The narrative of The Bell Jar is roughly divided into two halves; the first part details the events leading up to Esther’s breakdown, and the second part tracks her suicide attempt and subsequent recovery. While there are several racist moments in the early chapters of The Bell Jar—Esther describes herself as looking “yellow as a Chinaman,” and her friend Doreen as being “dusky as a bleached blonde negress”—the most egregious moment comes while she’s a patient at a state psychiatric hospital. In it, Esther scolds and kicks a Black orderly because the dinner he’s dishing out contains two types of beans; during this scene, she refers to the Black man as “the negro” and uses all kinds of racist stereotypes when recounting his appearance and speech.
Readers aren’t meant to be sympathetic to Esther’s actions in this scene, exactly; we’re supposed to take them as part of a broader group of evidence of her growing paranoia and volatility. That being said, there’s no getting around the fact that Plath uses deeply dehumanizing language to describe the only Black character in her novel. It’s also worth pointing out that the other people Esther displays paranoia and antipathy towards while she’s at her sickest—medical professionals, her mother, other psychiatric patients—are people she mistrusts even when she’s well. As tempting as it is to blame Esther’s illness for her actions, it’s much more likely that Esther’s illness lowered her social inhibitions and brought her pre-existing racist beliefs to the surface. The kicking scene is never addressed at any other point in the book, nor does Esther ever express any remorse for it. The Black orderly is treated as a prop used to help illustrate Esther’s deterioration.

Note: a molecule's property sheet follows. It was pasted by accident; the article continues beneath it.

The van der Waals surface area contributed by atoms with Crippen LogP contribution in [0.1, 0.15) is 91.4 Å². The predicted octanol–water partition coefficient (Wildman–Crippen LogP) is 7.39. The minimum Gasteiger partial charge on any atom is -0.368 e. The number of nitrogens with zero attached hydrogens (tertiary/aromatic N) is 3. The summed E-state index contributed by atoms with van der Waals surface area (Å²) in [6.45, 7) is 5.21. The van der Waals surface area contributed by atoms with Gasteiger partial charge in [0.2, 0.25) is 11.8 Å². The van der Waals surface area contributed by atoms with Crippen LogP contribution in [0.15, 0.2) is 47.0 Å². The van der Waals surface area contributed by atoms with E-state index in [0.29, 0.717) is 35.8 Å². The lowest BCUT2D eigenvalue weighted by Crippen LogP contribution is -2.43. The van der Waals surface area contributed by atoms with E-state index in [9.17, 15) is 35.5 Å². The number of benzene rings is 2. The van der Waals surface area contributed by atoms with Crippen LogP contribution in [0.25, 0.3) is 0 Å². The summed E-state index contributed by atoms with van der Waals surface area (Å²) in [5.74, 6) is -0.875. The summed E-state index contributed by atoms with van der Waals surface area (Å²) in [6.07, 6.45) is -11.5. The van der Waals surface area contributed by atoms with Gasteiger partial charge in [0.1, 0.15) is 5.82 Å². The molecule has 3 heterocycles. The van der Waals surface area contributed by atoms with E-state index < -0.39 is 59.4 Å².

I was a teenager the first time I read The Bell Jar, and although I noticed the book’s racist moments, I was able to make up plenty of excuses for them. I told myself that it wasn’t that Plath was bigoted, it was just that she was a product of her time and circumstance. Different things were acceptable back then; if she’d written it today, surely she wouldn’t have used those words. Later, I told myself that the language was valuable as a sort of time capsule, one that let us see how casually white people used slurs back in the olden days. Even when my conscience twinged, I did my best not to let it interfere with my love of the book. It wasn’t so much that I didn’t want to admit that Plath was flawed—my motivations were more selfish than that. I didn’t want face the fact that there was something deeply ugly about the book I’d clung to in my darkest moments with a zeal usually reserved for religious texts. It was a sort of cognitive dissonance—I didn’t think that I was racist, so therefore the things I loved and resonated with couldn’t be racist. I saw myself in Plath’s writing, and I didn’t want the reflection to be unflattering.